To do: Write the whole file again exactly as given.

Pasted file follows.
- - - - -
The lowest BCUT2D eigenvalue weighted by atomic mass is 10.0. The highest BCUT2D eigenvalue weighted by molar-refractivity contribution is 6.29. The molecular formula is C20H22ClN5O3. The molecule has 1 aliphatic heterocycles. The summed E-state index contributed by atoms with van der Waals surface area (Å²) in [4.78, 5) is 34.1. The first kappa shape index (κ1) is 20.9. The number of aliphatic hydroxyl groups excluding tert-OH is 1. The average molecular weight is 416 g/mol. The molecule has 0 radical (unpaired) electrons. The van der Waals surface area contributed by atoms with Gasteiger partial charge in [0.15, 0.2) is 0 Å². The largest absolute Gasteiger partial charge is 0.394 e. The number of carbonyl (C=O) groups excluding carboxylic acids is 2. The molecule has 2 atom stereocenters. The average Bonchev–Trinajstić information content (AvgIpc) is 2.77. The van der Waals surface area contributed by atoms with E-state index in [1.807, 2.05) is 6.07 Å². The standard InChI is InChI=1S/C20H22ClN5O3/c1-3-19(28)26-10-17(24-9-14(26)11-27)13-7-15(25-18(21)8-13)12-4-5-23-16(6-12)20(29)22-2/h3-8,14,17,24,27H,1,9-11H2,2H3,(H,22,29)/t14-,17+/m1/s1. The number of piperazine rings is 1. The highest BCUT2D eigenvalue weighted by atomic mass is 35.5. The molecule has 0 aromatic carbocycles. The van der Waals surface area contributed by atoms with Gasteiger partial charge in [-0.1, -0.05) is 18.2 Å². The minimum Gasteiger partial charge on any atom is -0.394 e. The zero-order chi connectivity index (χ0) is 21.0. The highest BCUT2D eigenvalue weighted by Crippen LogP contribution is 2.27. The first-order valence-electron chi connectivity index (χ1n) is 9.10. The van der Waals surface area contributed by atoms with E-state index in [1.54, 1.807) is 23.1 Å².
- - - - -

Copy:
The lowest BCUT2D eigenvalue weighted by atomic mass is 10.0. The highest BCUT2D eigenvalue weighted by molar-refractivity contribution is 6.29. The molecular formula is C20H22ClN5O3. The molecule has 1 aliphatic heterocycles. The summed E-state index contributed by atoms with van der Waals surface area (Å²) in [4.78, 5) is 34.1. The first kappa shape index (κ1) is 20.9. The number of aliphatic hydroxyl groups excluding tert-OH is 1. The average molecular weight is 416 g/mol. The molecule has 0 radical (unpaired) electrons. The van der Waals surface area contributed by atoms with Gasteiger partial charge in [0.15, 0.2) is 0 Å². The largest absolute Gasteiger partial charge is 0.394 e. The number of carbonyl (C=O) groups excluding carboxylic acids is 2. The molecule has 2 atom stereocenters. The average Bonchev–Trinajstić information content (AvgIpc) is 2.77. The van der Waals surface area contributed by atoms with E-state index in [1.807, 2.05) is 6.07 Å². The standard InChI is InChI=1S/C20H22ClN5O3/c1-3-19(28)26-10-17(24-9-14(26)11-27)13-7-15(25-18(21)8-13)12-4-5-23-16(6-12)20(29)22-2/h3-8,14,17,24,27H,1,9-11H2,2H3,(H,22,29)/t14-,17+/m1/s1. The number of piperazine rings is 1. The highest BCUT2D eigenvalue weighted by atomic mass is 35.5. The molecule has 0 aromatic carbocycles. The van der Waals surface area contributed by atoms with Gasteiger partial charge in [-0.1, -0.05) is 18.2 Å². The minimum Gasteiger partial charge on any atom is -0.394 e. The zero-order chi connectivity index (χ0) is 21.0. The highest BCUT2D eigenvalue weighted by Crippen LogP contribution is 2.27. The first-order valence-electron chi connectivity index (χ1n) is 9.10. The van der Waals surface area contributed by atoms with E-state index in [1.54, 1.807) is 23.1 Å².